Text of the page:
“When you’re online you don’t know what’s behind the name,” she said. “We  just  want to protect 16- to 17-year-olds who may be relaying a lot of information about themselves unknowingly online.”

Prospective applicants can create a profile on the site, but Fitzgerald said the company does not sell identifying information about students. “What we did in capturing student information previously was only a test. Unfortunately we came under some scrutiny for it .. .but you have to go live, run a real-world test,” with an online company, he said.

Fitzgerald said the site went live last summer but that company officials consider 2015 its true “birth.”

He described their goal as creating a single site from which prospective students and parents can center their college search, learning more about schools, financial aid, rankings, and applications.

In the last few days, some college officials have asked that their institutions be removed from the site. Someone looking quickly at the site would assume that it was representing the universities, said Heath Einstein, director of freshman admission at Texas Christian University. “If you pull up TCU, you see in large font our main office line, and it says, ‘Talk to a representative.’ That would make one believe they are serving as an agent for the university, when they never asked for such permission.”

Einstein said Spina had sent him an e-mail with a price structure for featuring schools on the site last fall, and that he had declined. Now he’s worried that students will request information and never hear back from his school. “It reflects very poorly on us,” if that happens.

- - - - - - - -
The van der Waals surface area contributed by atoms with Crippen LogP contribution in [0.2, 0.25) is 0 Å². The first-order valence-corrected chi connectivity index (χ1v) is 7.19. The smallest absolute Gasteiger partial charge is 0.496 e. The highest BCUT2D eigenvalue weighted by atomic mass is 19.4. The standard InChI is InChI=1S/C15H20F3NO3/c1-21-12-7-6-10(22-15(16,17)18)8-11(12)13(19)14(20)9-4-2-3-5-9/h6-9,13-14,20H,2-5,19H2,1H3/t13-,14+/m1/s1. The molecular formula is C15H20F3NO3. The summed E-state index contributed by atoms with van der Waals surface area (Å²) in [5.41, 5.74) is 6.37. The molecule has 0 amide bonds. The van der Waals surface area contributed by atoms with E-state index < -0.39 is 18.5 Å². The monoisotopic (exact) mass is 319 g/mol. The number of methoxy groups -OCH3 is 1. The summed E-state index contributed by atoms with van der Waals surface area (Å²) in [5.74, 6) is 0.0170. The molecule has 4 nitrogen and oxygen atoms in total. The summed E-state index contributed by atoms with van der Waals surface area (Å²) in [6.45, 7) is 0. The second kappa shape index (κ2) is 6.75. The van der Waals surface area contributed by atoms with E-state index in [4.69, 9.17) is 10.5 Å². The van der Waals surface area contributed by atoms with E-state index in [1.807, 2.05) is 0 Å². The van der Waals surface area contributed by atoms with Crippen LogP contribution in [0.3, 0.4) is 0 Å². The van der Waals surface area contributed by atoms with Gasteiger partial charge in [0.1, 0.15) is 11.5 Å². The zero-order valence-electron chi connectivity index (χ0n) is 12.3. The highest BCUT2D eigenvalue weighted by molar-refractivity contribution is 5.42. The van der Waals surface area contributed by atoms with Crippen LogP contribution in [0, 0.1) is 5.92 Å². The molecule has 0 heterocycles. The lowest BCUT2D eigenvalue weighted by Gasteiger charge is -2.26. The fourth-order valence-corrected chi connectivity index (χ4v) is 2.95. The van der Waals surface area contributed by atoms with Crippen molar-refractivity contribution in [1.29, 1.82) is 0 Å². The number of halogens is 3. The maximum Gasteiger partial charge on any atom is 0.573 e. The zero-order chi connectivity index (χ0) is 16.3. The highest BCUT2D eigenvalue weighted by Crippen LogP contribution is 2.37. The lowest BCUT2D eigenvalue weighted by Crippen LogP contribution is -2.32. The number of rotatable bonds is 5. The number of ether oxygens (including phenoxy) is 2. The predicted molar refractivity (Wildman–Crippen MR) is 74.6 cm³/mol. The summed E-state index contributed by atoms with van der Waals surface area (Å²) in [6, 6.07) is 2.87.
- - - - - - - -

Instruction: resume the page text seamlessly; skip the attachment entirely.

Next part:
When Pam Horne saw an e-mail asking Purdue to partner with a college-rankings site earlier this winter, she didn’t think much about it.

“It’s a crowded marketplace. There are a lot of pop-ups trying to make a dollar off the college admissions process,” she said.

Purdue officials quickly declined to work with CollegeCompare.com, which offers to help students and parents sort through the maze of college options, and to boost universities’ visibility, she said; Horne encourages prospective students and parents to talk with their high-school counselors and look to established sites such as those at the College Board and College Navigator.

But when Horne, associate vice president for enrollment management, saw colleagues at other universities asking if their professional organization had really partnered with CollegeCompare.com – as the company’s site suggested, complete with the NACAC logo – she looked into it a little.

That’s when she saw the rankings.

She found what she considered other troubling signs too: The site offers editing to ensure a guaranteed “100% error-free” admissions essay, and tells students, “Your review effects our rankings.” (High-school English teachers everywhere are cringing.)